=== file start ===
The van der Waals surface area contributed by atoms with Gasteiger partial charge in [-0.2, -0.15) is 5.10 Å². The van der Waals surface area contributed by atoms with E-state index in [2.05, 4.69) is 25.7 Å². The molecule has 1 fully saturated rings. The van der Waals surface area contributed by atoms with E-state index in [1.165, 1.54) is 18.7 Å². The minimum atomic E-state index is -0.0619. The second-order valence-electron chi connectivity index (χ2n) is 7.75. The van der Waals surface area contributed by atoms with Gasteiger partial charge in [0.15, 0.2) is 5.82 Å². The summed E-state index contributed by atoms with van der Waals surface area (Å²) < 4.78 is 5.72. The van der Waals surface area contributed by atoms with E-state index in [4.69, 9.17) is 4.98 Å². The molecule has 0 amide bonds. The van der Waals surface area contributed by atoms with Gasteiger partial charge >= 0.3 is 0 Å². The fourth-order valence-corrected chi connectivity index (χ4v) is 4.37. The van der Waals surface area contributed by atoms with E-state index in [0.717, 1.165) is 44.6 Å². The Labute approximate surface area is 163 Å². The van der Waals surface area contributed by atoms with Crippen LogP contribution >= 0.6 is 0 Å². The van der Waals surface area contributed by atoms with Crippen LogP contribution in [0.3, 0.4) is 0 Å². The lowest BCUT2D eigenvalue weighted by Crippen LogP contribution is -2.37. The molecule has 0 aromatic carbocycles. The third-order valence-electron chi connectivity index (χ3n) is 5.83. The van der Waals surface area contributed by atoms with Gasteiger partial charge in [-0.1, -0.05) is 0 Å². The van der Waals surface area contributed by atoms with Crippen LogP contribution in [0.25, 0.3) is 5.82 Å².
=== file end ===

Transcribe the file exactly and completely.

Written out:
The van der Waals surface area contributed by atoms with Gasteiger partial charge in [-0.2, -0.15) is 5.10 Å². The van der Waals surface area contributed by atoms with E-state index in [2.05, 4.69) is 25.7 Å². The molecule has 1 fully saturated rings. The van der Waals surface area contributed by atoms with E-state index in [1.165, 1.54) is 18.7 Å². The minimum atomic E-state index is -0.0619. The second-order valence-electron chi connectivity index (χ2n) is 7.75. The van der Waals surface area contributed by atoms with Gasteiger partial charge in [0.15, 0.2) is 5.82 Å². The summed E-state index contributed by atoms with van der Waals surface area (Å²) < 4.78 is 5.72. The van der Waals surface area contributed by atoms with E-state index in [4.69, 9.17) is 4.98 Å². The molecule has 0 amide bonds. The van der Waals surface area contributed by atoms with Gasteiger partial charge >= 0.3 is 0 Å². The fourth-order valence-corrected chi connectivity index (χ4v) is 4.37. The van der Waals surface area contributed by atoms with E-state index in [0.717, 1.165) is 44.6 Å². The Labute approximate surface area is 163 Å². The van der Waals surface area contributed by atoms with Crippen LogP contribution >= 0.6 is 0 Å². The van der Waals surface area contributed by atoms with Crippen LogP contribution in [0.3, 0.4) is 0 Å². The lowest BCUT2D eigenvalue weighted by Crippen LogP contribution is -2.37. The molecule has 0 aromatic carbocycles. The third-order valence-electron chi connectivity index (χ3n) is 5.83. The van der Waals surface area contributed by atoms with Gasteiger partial charge in [-0.1, -0.05) is 0 Å². The van der Waals surface area contributed by atoms with Crippen LogP contribution in [0.25, 0.3) is 5.82 Å².